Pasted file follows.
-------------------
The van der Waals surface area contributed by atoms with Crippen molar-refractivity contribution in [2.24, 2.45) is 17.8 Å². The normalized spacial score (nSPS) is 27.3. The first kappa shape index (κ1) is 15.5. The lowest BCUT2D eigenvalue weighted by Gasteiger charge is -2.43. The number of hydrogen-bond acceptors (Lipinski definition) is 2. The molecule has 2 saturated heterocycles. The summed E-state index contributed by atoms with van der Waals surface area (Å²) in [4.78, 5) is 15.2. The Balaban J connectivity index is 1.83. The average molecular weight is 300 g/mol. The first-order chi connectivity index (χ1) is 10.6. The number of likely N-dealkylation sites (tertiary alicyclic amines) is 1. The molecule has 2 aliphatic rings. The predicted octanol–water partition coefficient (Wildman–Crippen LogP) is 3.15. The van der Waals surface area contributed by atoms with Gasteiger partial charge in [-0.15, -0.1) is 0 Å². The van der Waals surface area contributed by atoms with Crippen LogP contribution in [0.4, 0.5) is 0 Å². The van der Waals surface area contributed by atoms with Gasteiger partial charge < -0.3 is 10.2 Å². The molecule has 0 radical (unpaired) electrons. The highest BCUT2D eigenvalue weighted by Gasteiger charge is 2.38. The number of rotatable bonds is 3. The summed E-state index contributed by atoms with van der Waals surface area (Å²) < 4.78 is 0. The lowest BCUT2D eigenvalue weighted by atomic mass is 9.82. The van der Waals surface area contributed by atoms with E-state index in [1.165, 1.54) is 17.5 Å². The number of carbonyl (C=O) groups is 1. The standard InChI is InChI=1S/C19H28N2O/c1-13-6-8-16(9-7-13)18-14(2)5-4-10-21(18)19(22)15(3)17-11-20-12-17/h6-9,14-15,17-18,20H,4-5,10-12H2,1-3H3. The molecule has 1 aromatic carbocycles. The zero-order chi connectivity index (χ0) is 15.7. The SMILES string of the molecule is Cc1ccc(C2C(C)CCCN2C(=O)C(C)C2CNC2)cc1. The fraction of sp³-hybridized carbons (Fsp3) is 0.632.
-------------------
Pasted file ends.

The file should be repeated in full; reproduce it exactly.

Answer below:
The van der Waals surface area contributed by atoms with Crippen molar-refractivity contribution in [2.24, 2.45) is 17.8 Å². The normalized spacial score (nSPS) is 27.3. The first kappa shape index (κ1) is 15.5. The lowest BCUT2D eigenvalue weighted by Gasteiger charge is -2.43. The number of hydrogen-bond acceptors (Lipinski definition) is 2. The molecule has 2 saturated heterocycles. The summed E-state index contributed by atoms with van der Waals surface area (Å²) in [4.78, 5) is 15.2. The Balaban J connectivity index is 1.83. The average molecular weight is 300 g/mol. The first-order chi connectivity index (χ1) is 10.6. The number of likely N-dealkylation sites (tertiary alicyclic amines) is 1. The molecule has 2 aliphatic rings. The predicted octanol–water partition coefficient (Wildman–Crippen LogP) is 3.15. The van der Waals surface area contributed by atoms with Gasteiger partial charge in [-0.15, -0.1) is 0 Å². The van der Waals surface area contributed by atoms with Crippen LogP contribution in [0.4, 0.5) is 0 Å². The van der Waals surface area contributed by atoms with Gasteiger partial charge < -0.3 is 10.2 Å². The molecule has 0 radical (unpaired) electrons. The highest BCUT2D eigenvalue weighted by Gasteiger charge is 2.38. The number of rotatable bonds is 3. The summed E-state index contributed by atoms with van der Waals surface area (Å²) < 4.78 is 0. The lowest BCUT2D eigenvalue weighted by atomic mass is 9.82. The van der Waals surface area contributed by atoms with E-state index in [1.165, 1.54) is 17.5 Å². The number of carbonyl (C=O) groups is 1. The standard InChI is InChI=1S/C19H28N2O/c1-13-6-8-16(9-7-13)18-14(2)5-4-10-21(18)19(22)15(3)17-11-20-12-17/h6-9,14-15,17-18,20H,4-5,10-12H2,1-3H3. The molecule has 1 aromatic carbocycles. The zero-order chi connectivity index (χ0) is 15.7. The SMILES string of the molecule is Cc1ccc(C2C(C)CCCN2C(=O)C(C)C2CNC2)cc1. The fraction of sp³-hybridized carbons (Fsp3) is 0.632.